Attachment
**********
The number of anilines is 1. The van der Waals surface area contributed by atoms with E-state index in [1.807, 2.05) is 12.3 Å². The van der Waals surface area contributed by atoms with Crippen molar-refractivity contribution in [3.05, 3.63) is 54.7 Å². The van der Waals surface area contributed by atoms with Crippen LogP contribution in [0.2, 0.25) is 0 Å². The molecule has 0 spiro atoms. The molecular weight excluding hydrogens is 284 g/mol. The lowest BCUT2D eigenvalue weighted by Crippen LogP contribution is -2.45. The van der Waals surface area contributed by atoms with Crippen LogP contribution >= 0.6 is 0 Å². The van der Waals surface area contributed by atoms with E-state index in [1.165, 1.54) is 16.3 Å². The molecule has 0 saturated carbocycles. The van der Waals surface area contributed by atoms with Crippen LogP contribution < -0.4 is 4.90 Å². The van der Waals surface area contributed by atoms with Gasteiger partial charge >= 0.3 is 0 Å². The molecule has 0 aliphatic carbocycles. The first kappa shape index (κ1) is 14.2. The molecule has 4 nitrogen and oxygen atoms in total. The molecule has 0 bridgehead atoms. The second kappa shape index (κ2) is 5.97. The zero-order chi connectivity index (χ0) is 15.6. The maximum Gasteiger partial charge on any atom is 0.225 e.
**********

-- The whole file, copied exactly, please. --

The number of anilines is 1. The van der Waals surface area contributed by atoms with E-state index in [1.807, 2.05) is 12.3 Å². The van der Waals surface area contributed by atoms with Crippen molar-refractivity contribution in [3.05, 3.63) is 54.7 Å². The van der Waals surface area contributed by atoms with Crippen LogP contribution in [0.2, 0.25) is 0 Å². The molecule has 0 spiro atoms. The molecular weight excluding hydrogens is 284 g/mol. The lowest BCUT2D eigenvalue weighted by Crippen LogP contribution is -2.45. The van der Waals surface area contributed by atoms with Crippen LogP contribution >= 0.6 is 0 Å². The van der Waals surface area contributed by atoms with E-state index in [1.165, 1.54) is 16.3 Å². The molecule has 0 saturated carbocycles. The van der Waals surface area contributed by atoms with Crippen LogP contribution < -0.4 is 4.90 Å². The van der Waals surface area contributed by atoms with Gasteiger partial charge >= 0.3 is 0 Å². The molecule has 0 aliphatic carbocycles. The first kappa shape index (κ1) is 14.2. The molecule has 4 nitrogen and oxygen atoms in total. The molecule has 0 bridgehead atoms. The second kappa shape index (κ2) is 5.97. The zero-order chi connectivity index (χ0) is 15.6. The maximum Gasteiger partial charge on any atom is 0.225 e.